One of the mysteries of the English language finally explained.
The reunion and blending together of properties for the purpose of securing equal division, especially of the property of an intestate parent.
- ‘These hotchpot provisions were repealed by Article 3 Succession Order 1996 for deaths on or after 20 February 1997.’
- ‘The value of the hotchpot, that is, advancements plus Intestate's estate, is $630,000.’
- ‘The general principle of tax law that income from an individual member's property thrown into the family hotchpot is taxable as the income of the joint family, is superseded by section 64.’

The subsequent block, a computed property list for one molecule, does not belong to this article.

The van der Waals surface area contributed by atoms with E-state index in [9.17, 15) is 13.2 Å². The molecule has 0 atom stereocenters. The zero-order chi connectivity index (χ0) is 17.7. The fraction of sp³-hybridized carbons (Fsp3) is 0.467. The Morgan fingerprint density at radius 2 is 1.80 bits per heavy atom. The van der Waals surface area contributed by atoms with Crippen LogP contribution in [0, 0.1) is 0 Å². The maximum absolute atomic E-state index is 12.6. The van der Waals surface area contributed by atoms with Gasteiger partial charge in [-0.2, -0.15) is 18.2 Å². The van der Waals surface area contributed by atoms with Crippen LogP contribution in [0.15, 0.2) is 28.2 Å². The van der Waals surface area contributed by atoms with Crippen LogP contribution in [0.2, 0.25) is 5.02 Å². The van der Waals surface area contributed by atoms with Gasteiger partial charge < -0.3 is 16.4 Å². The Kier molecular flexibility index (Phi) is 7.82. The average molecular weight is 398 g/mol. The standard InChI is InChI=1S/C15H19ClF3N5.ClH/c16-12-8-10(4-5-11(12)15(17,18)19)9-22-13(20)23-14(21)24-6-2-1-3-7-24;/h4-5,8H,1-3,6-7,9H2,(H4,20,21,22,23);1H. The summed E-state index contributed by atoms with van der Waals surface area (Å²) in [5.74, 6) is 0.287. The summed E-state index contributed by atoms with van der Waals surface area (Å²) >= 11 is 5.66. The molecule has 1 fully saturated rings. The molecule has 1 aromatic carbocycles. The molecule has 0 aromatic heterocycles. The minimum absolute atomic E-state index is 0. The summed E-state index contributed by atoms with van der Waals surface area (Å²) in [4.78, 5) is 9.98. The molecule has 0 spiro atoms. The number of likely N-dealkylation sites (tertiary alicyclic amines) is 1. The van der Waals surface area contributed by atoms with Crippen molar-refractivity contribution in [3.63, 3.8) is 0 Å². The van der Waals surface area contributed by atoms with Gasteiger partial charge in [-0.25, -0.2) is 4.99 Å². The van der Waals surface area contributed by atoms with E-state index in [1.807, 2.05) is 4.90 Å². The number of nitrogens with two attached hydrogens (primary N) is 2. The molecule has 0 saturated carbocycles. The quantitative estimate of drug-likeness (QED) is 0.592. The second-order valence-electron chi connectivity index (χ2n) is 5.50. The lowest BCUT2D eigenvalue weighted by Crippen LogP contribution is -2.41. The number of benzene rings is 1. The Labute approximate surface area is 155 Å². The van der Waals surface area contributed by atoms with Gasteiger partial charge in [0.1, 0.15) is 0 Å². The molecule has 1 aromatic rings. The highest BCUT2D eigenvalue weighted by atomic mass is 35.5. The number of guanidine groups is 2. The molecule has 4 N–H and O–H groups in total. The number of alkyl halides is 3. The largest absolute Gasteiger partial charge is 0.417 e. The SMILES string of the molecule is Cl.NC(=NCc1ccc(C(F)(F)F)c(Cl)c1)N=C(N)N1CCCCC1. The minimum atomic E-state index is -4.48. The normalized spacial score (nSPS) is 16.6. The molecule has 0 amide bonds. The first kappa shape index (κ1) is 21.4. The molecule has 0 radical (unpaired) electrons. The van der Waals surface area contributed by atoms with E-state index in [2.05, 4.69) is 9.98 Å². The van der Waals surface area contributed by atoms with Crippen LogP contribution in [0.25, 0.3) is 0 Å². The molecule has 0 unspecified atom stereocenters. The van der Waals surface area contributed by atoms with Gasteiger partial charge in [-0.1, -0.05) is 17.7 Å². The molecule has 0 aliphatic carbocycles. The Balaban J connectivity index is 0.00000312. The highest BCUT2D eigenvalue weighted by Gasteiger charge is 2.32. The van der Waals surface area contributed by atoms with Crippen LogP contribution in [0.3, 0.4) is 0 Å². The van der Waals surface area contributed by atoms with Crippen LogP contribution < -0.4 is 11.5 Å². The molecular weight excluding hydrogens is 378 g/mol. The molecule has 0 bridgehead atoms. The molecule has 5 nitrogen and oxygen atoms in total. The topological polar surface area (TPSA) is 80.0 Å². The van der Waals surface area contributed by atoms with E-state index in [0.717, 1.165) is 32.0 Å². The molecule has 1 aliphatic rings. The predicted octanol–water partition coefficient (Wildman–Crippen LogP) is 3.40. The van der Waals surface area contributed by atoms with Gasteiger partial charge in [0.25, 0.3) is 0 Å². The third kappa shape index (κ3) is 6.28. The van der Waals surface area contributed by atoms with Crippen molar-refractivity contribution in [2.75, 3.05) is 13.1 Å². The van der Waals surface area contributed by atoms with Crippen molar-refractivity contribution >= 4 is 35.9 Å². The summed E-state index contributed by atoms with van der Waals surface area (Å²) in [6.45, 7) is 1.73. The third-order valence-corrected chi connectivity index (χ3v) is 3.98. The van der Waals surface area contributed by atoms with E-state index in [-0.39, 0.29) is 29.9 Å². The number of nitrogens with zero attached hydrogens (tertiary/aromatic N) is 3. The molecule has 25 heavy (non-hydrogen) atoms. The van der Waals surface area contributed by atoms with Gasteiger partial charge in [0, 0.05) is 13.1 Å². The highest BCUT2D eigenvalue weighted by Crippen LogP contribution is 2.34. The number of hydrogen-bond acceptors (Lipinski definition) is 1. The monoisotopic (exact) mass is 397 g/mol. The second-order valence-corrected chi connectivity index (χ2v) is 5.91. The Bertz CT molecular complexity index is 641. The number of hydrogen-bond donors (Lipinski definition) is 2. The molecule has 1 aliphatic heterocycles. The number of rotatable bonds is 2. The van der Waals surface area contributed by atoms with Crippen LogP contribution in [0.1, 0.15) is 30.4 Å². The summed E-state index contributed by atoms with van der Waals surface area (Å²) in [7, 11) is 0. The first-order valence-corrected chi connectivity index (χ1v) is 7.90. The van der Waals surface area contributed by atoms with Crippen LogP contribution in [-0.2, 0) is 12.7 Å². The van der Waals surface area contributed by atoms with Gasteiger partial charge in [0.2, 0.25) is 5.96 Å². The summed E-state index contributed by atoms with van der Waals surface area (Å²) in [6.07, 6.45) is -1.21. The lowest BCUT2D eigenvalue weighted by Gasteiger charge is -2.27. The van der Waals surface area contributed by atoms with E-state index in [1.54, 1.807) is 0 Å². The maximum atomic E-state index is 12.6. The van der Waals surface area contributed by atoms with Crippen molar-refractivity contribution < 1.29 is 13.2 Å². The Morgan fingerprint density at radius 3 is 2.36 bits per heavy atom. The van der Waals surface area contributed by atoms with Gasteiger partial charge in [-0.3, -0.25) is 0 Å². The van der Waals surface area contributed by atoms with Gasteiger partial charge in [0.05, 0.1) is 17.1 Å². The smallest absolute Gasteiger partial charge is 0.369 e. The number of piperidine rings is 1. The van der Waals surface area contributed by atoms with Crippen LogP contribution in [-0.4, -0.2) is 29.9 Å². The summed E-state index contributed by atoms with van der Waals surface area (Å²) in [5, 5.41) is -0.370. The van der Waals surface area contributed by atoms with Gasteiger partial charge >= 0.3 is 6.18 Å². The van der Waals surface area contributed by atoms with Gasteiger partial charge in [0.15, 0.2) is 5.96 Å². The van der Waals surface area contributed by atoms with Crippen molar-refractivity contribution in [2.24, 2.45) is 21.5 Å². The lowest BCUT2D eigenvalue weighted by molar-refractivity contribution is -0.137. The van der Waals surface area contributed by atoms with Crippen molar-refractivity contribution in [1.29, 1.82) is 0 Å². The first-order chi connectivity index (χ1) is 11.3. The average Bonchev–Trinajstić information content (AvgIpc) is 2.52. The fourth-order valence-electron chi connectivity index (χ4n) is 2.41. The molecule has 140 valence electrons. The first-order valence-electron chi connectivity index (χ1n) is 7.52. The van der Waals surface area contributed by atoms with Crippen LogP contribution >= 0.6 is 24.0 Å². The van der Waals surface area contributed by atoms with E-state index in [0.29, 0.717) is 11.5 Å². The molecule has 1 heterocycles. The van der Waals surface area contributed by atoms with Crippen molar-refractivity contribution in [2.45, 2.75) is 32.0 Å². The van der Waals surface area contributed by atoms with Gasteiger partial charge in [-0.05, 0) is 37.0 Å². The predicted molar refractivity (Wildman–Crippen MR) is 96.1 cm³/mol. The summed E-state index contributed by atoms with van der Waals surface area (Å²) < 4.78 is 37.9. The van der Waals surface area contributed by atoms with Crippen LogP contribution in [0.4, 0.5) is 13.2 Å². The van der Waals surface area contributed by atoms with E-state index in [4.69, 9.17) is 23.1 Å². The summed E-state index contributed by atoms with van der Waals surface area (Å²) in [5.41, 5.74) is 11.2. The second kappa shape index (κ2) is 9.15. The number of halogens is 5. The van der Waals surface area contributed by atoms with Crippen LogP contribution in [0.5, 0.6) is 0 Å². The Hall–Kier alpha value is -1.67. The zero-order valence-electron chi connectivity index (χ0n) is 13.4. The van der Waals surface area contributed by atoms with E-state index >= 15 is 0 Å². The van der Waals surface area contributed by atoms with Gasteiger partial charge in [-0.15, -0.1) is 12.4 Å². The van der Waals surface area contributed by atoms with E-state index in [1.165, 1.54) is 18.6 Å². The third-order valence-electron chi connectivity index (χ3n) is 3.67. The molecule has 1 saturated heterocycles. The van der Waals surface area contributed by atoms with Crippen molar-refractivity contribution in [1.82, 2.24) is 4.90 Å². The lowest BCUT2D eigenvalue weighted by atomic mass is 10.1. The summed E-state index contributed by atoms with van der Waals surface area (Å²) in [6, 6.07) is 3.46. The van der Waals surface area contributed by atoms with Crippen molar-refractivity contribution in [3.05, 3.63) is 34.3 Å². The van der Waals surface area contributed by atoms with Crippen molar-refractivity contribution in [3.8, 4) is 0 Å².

- ‘Such party bringing such advancement into hotchpot shall thereupon be entitled to his or her proper portion of the whole estate descended, both real and personal; but such advancement shall be valued according to its value at the time said distributee received it.’
- ‘The principle of restitution and the hotchpot rule may be combined, e.g., by having recourse to restitution only where the hotchpot rule will not likely lead to inter-creditor fairness.’
Late Middle English (meaning ‘hotchpotch’): from Anglo-Norman French and Old French hochepot, from hocher ‘to shake’ (probably of Low German origin) + pot ‘pot’.
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